The problem is that there’s no clear answer to this problem.

In one of my Problem-Solving classes, I explained to students that the first step to solving a problem is to actually figure out what the problem is instead of what it seems to be.

It’s hard to state the problem with the educational system without sounding like a conspiracy theorist, stating that there are forces that want to maintain the current system the way it’s operating. Nevertheless, I do think a step forward is to find alternatives to each one of these lessons, with a plan that goes beyond just stating the opposite.

Homework may be a good thing, just not in the current models. Having a teacher give you proper feedback as a way to grow your own self-confidence is a great thing, not an example of emotional dependency. Finally, supplying Intellectual Independency may be a good concept but it’s hard to actually understand how to do so.

I remember reading the conclusion of “Bullshit Jobs” by David Graeber and laughing while he pointed out that he, purposely, would not present a solution to the problem presented. Instead, he wanted to lay light on a new idea, and try to start a new discourse without (and this is me saying it), the accountability of being proven wrong.

I want to do the opposite.

I want to bring a concrete solution to each of these lessons.

However, I won’t do it alone. I need help, maybe your help.

If this resonates with you and you think you may have concrete alternatives, let me know through comments or emails. I’m getting ready to launch an Interinetllect Salon Series where we’ll have a discussion about each one of the lessons and try to come up with concrete solutions. Be on the lookout for that on their website.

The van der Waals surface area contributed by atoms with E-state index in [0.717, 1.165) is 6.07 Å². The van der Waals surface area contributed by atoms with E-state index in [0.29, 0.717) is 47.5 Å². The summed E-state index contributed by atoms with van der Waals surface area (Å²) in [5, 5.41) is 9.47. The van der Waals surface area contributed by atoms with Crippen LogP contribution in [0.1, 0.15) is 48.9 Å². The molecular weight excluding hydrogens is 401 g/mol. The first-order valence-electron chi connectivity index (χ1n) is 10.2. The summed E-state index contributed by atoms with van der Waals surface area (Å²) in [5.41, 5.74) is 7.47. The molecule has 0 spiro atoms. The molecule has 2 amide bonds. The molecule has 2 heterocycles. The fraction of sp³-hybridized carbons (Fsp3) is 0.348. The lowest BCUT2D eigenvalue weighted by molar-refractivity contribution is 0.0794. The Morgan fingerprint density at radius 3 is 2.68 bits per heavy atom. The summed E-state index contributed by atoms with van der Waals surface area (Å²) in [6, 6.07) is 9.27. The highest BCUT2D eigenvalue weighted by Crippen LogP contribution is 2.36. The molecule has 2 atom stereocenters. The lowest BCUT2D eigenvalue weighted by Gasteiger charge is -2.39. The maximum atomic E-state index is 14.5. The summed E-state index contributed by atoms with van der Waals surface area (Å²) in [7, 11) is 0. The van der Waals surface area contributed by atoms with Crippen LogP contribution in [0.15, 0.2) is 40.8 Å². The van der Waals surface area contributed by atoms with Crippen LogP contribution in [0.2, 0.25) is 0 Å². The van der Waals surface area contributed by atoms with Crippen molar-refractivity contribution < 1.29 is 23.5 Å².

Finally, I’ve said many times before that the key to a Modern Golden Age is education. A (true) reform will allow for it to emerge.

Building (and failing) What Drives Youth was my attempt to start that, in Portugal.

Building (and succeeding) Entrepreneurial Gym still is my attempt to start that.

Working with Michael at “The Socratic Experience” or organizing Kubrio’s Problem-Solving Club…All of these are my attempt to try to understand what are the elements that actually compose an alternative to everything we have right now in the traditional educational system.

I’m looking forward to whatever the future hold and one thing I’m certain of: I’m not alone in the fight for a different approach, one where students see in their education a key aspect to live a better life. As Gatto points out:

The primary goal of real education is not to deliver facts but to guide students to the truths that will allow them to take responsibility for their lives.

Armed with his vision, we shall march forward.